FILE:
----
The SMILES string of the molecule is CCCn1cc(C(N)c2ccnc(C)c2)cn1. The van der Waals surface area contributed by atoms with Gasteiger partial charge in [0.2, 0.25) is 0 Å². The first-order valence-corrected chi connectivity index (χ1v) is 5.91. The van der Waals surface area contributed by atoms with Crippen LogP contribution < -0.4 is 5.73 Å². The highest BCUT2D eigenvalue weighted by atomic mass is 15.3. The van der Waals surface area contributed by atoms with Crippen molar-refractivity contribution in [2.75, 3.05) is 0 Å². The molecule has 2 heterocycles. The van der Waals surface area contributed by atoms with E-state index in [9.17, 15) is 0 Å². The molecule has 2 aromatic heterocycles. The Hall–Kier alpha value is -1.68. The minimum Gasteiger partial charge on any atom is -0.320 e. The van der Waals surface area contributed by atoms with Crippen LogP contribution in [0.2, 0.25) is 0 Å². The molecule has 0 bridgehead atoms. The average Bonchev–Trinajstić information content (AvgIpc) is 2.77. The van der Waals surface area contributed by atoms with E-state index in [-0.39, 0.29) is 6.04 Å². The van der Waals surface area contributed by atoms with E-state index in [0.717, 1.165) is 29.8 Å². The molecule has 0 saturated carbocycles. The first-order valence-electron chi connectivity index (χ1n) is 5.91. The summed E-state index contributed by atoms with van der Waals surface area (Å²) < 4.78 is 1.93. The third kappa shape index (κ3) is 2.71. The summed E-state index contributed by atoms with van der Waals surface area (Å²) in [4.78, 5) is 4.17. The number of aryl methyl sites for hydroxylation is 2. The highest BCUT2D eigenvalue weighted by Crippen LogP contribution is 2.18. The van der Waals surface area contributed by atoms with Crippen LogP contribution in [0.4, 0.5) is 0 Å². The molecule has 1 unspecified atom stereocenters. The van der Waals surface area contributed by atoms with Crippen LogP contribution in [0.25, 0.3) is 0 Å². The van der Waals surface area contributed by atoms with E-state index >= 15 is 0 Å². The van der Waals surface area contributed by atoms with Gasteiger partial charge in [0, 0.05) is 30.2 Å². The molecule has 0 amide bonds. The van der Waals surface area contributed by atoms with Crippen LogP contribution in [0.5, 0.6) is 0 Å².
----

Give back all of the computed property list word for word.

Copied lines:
The SMILES string of the molecule is CCCn1cc(C(N)c2ccnc(C)c2)cn1. The van der Waals surface area contributed by atoms with Gasteiger partial charge in [0.2, 0.25) is 0 Å². The first-order valence-corrected chi connectivity index (χ1v) is 5.91. The van der Waals surface area contributed by atoms with Crippen LogP contribution < -0.4 is 5.73 Å². The highest BCUT2D eigenvalue weighted by atomic mass is 15.3. The van der Waals surface area contributed by atoms with Crippen molar-refractivity contribution in [2.75, 3.05) is 0 Å². The molecule has 2 heterocycles. The van der Waals surface area contributed by atoms with E-state index in [9.17, 15) is 0 Å². The molecule has 2 aromatic heterocycles. The Hall–Kier alpha value is -1.68. The minimum Gasteiger partial charge on any atom is -0.320 e. The van der Waals surface area contributed by atoms with Crippen LogP contribution in [0.2, 0.25) is 0 Å². The molecule has 0 bridgehead atoms. The average Bonchev–Trinajstić information content (AvgIpc) is 2.77. The van der Waals surface area contributed by atoms with E-state index in [-0.39, 0.29) is 6.04 Å². The van der Waals surface area contributed by atoms with E-state index in [0.717, 1.165) is 29.8 Å². The molecule has 0 saturated carbocycles. The first-order valence-electron chi connectivity index (χ1n) is 5.91. The summed E-state index contributed by atoms with van der Waals surface area (Å²) < 4.78 is 1.93. The third kappa shape index (κ3) is 2.71. The summed E-state index contributed by atoms with van der Waals surface area (Å²) in [4.78, 5) is 4.17. The number of aryl methyl sites for hydroxylation is 2. The highest BCUT2D eigenvalue weighted by Crippen LogP contribution is 2.18. The van der Waals surface area contributed by atoms with Crippen LogP contribution in [0.4, 0.5) is 0 Å². The molecule has 1 unspecified atom stereocenters. The van der Waals surface area contributed by atoms with Crippen LogP contribution in [0.25, 0.3) is 0 Å². The van der Waals surface area contributed by atoms with E-state index >= 15 is 0 Å². The van der Waals surface area contributed by atoms with Gasteiger partial charge in [0, 0.05) is 30.2 Å². The molecule has 0 amide bonds. The van der Waals surface area contributed by atoms with Crippen LogP contribution in [0.5, 0.6) is 0 Å².